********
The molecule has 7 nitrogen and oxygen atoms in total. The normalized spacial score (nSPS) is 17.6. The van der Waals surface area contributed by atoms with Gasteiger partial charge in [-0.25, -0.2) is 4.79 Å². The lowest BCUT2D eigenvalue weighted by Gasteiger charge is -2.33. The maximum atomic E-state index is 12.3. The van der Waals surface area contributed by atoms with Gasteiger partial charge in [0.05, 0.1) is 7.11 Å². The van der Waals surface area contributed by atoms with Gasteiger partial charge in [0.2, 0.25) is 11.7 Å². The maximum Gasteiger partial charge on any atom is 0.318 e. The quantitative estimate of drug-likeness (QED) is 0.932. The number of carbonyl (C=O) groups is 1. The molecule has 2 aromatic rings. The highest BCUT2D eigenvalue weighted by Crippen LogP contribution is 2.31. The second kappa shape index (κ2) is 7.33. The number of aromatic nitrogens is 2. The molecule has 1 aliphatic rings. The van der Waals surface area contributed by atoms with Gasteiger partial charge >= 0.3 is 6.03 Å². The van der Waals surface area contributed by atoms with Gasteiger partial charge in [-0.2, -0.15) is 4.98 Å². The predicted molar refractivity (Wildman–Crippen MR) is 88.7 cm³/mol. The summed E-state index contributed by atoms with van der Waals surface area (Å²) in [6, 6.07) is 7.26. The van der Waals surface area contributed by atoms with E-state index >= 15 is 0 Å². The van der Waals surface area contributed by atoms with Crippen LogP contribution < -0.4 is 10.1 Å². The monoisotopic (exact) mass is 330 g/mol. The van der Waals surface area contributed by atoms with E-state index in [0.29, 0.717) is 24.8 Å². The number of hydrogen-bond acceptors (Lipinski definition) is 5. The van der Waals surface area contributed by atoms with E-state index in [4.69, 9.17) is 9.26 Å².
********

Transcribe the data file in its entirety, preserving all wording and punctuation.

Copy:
The molecule has 7 nitrogen and oxygen atoms in total. The normalized spacial score (nSPS) is 17.6. The van der Waals surface area contributed by atoms with Gasteiger partial charge in [-0.25, -0.2) is 4.79 Å². The lowest BCUT2D eigenvalue weighted by Gasteiger charge is -2.33. The maximum atomic E-state index is 12.3. The van der Waals surface area contributed by atoms with Gasteiger partial charge in [0.05, 0.1) is 7.11 Å². The van der Waals surface area contributed by atoms with Gasteiger partial charge in [0.2, 0.25) is 11.7 Å². The maximum Gasteiger partial charge on any atom is 0.318 e. The quantitative estimate of drug-likeness (QED) is 0.932. The number of carbonyl (C=O) groups is 1. The molecule has 2 aromatic rings. The highest BCUT2D eigenvalue weighted by Crippen LogP contribution is 2.31. The second kappa shape index (κ2) is 7.33. The number of aromatic nitrogens is 2. The molecule has 1 aliphatic rings. The van der Waals surface area contributed by atoms with Gasteiger partial charge >= 0.3 is 6.03 Å². The van der Waals surface area contributed by atoms with Gasteiger partial charge in [-0.2, -0.15) is 4.98 Å². The predicted molar refractivity (Wildman–Crippen MR) is 88.7 cm³/mol. The summed E-state index contributed by atoms with van der Waals surface area (Å²) in [6, 6.07) is 7.26. The van der Waals surface area contributed by atoms with E-state index >= 15 is 0 Å². The van der Waals surface area contributed by atoms with Crippen LogP contribution < -0.4 is 10.1 Å². The monoisotopic (exact) mass is 330 g/mol. The van der Waals surface area contributed by atoms with E-state index in [0.29, 0.717) is 24.8 Å². The number of hydrogen-bond acceptors (Lipinski definition) is 5. The van der Waals surface area contributed by atoms with E-state index in [4.69, 9.17) is 9.26 Å².